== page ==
|Education||BS, University of California Los Angeles|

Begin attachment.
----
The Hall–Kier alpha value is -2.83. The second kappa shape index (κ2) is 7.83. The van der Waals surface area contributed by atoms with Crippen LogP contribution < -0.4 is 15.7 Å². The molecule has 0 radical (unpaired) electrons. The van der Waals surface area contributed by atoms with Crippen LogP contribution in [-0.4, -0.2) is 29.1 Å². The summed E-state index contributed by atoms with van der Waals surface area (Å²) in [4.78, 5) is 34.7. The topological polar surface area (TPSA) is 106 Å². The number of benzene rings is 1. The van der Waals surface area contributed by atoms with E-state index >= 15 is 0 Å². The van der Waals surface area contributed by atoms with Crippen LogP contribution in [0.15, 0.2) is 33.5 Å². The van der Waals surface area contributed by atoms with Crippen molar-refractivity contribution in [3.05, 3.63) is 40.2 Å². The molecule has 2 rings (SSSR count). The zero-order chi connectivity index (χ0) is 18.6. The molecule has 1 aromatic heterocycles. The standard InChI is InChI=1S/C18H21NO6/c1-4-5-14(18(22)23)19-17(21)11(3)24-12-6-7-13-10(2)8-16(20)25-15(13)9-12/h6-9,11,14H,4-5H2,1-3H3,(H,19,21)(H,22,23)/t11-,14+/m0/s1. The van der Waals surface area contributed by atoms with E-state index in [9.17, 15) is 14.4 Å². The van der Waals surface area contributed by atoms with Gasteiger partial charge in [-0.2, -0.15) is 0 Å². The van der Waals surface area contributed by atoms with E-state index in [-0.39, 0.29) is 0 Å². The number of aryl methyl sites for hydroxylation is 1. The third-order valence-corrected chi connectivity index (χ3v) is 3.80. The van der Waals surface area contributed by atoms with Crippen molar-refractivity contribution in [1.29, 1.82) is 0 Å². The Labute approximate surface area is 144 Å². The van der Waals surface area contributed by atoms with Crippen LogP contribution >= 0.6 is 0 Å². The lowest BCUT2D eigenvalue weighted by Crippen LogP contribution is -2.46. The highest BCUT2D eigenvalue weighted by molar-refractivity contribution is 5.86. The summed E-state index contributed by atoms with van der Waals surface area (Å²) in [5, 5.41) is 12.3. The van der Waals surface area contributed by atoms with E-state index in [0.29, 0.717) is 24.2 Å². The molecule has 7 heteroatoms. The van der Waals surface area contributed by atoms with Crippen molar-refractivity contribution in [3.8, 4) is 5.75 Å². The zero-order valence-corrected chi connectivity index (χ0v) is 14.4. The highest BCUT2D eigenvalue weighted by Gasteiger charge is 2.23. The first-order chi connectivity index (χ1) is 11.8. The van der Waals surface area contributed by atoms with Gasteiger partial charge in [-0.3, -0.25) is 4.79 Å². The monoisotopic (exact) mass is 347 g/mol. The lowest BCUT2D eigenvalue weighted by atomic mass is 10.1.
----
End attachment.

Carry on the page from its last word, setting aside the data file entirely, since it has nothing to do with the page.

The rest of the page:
With the advent of next generation sequencing technologies, the ability to understand cancer at the whole genome level is now a reality. Studies using these methodologies have revealed an unprecedented amount of detail about the variety of genetic abnormalities found in cancer, including DNA sequence changes, translocations, copy-number variants, deletions, duplications and amplifications. One of the recurring themes from recent sequencing efforts is that the number of common mutations, or “hotspot” mutations, is severely scarce. In fact, the “cancer landscape” consists of only a handful of genes that are mutated at a substantial frequency, while the majority of mutations are found in multiple different genes that occur at relatively low frequencies. Additionally, given that most cancer mutations are heterozygous missense mutations, uncovering which mutations are functionally important is becoming an increasingly difficult task. Utilizing various cell lines, we hope to develop a technology that will allow us to expedite the rate in which we are able to functionally annotate mutations that are involved in breast cancer progression.